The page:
ing a pair of oppositely 'directed'pawls thereon
adapted to engage said ring gear one at atime
during a steering operation, said pawl,v member
:4. Power steeringapparatus for motor vehicles
having asteering column, a‘casing surrounding av
portion of the steering column intermediate its
having a slot therein, a member fixed on said
steering column and having an arm provided with
ends, an electric motor having a single circuit for
a pin for engaging said slot and impartingswing
ing movement to said pawl member tovcause one
of the pawls to engage'the teeth of said gear, said
?rst member having a pair of spaced. contact
points, said ?xed-member having asecond arm
a, member mounted for oscillation by said motor, 25
means movable by rotation of the steering column
energizing said motor to run in one direction only;
for closing the circuit to said motor to oscillate, '
said member, means also movable by rotation of
the steering column for connecting the steering
30. provided with a pair of contacts for engaging one
column to said oscillating member to deliver force
of the ?rst pair of contacts when the steering
column is rotated, an;electric motor having a’
circuit of which the spacedv contact pointsnform
a part, a second ring gear ?xed on the interior of
from the motor to the steering column, and addi
tional means movable ‘by turning movement of
the steering column for preventing retrograde
movement of the steering column as long as man-.
said housing,'a~ second pair of oppositely directed
pawls mounted in'said?rst‘ member and engagee
umn in the selected direction.
able one at a time with said second ring gear, a
link pivoted to said ?xed member andto said last
named pawls for causing the last-named pawls
to engage saidsecond gear when the ?rst pawls
engage the ‘?rst gear to thereby hold the ?rst
pawls in position to prevent retrogrademovee
ment of the steering column.
2. Power steering apparatus for motor vehicles,
ual' pressure isapplied to move the steering col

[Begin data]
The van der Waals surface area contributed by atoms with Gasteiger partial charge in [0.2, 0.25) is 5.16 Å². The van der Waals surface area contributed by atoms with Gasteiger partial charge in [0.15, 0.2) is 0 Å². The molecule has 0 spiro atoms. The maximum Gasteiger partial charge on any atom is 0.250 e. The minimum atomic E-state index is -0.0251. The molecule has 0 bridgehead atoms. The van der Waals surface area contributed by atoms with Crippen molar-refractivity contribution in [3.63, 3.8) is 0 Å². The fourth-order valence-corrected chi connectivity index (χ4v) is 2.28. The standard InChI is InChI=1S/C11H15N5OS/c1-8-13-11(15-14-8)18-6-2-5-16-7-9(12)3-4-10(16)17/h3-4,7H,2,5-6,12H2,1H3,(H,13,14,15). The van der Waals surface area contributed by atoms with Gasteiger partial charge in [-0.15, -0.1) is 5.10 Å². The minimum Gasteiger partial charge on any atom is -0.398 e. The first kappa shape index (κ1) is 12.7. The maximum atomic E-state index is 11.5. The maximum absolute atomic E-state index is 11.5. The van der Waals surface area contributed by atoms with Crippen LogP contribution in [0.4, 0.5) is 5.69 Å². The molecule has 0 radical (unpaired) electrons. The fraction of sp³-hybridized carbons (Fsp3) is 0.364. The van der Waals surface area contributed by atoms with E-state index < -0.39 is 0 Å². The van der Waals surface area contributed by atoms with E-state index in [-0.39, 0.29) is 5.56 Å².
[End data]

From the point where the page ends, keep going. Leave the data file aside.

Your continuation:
. '
5. Power steering apparatus for motor vehicles
having: a steering column, a casing surrounding a
portion of the steering columnv intermediate its. .
ends, an electricmotor having a single circuit for
energizingsaid motor to runin one direction only,
a membermounted for'oscillation'by said motor,
means movable by rotation of the steering’col-f
umn for closing thecircuit to said motor’to os
comprising a steering column provided: with a
cillate said member, meansralso movablebyrro
steering wheel, a housing surrounding a portion
of said steering column intermediategits ends, a
tation of the steering column for connectingthe
steering column to ‘said; oscillating member'to'
deliverforce fromrthemotor to the steering cola .
umn, and manuallyoperable means for prevente
ing movement of the means movable by the steer 50'
‘ring gear having internal teethfand. being
mounted for oscillation on the steering column,
amember loosely‘ mounted on said column, a
pawl member mounted forv oscillation on said
ing column and also preventing energization- of
member and having a pair of oppositely directed
themotor upon movement of the. steeringcolumn.
pawls thereon adapted to engage said'ring gear
6. Power steering apparatus for motor vehicles
one at a time during a steering operation,’ said
pawl member having a slot- therein, a member
?xed on said steering column and having an arm
having a steering column, a casing surrounding a
provided with a pin for engaging said slot; and
imparting swingingmovement to said pawl mem
ber to cause one of the pawls to engage the teeth
60 of said gear, said ?rst member having a pair of
portion of the steering column intermediate'itsv
ends, an electric motor having a single circuit for f
energizing said motor to run in one direction
only, a member mounted for “oscillation by said
motor, means movable by rotation of‘the steering
column’ for closing the circuit to saidmotor to 60
spaced contact points, said ?xed'memb'er having
' oscillate said member, means also ‘movable by ro- ,
a second arm provided with a pair of contactsfor
engaging one of the ?rst pair of contacts, when
tation of the steering column for connecting the
steering column to said :oscillating member‘ to
the steering column is rotated, an,,electric motor
deliver force from the motor to the steering col
umn, additional means movable by turning move; 65
ment of the steering column for preventing retro
65 having a circuitvin whichv the spaced ‘contact
. points form a part; a'second ring gear ?xed on
the interior of saidhousinga second pairof op
positely directed pawls mounted in said ?rstv
member and engageable one at a time with said
70 second ring gear, a link pivoted to- said ‘?xed
member and to said last-named pawls for caus
grade movement of the steering column as long
as manual pressure isapplied to move the steere
ing column in the selected direction, and manu
ally operable means for, preventing movement of
the means movable by the steering column and
ing the last-named 'pawlsatoengage said second
also preventing energization of the motor upon
gear whenthe ?rst pawls engage the ?rst gear
to thereby hold the ?rst pawls in position to pre
movement of the steering column.
vent retrograde‘movement .015 the steering column,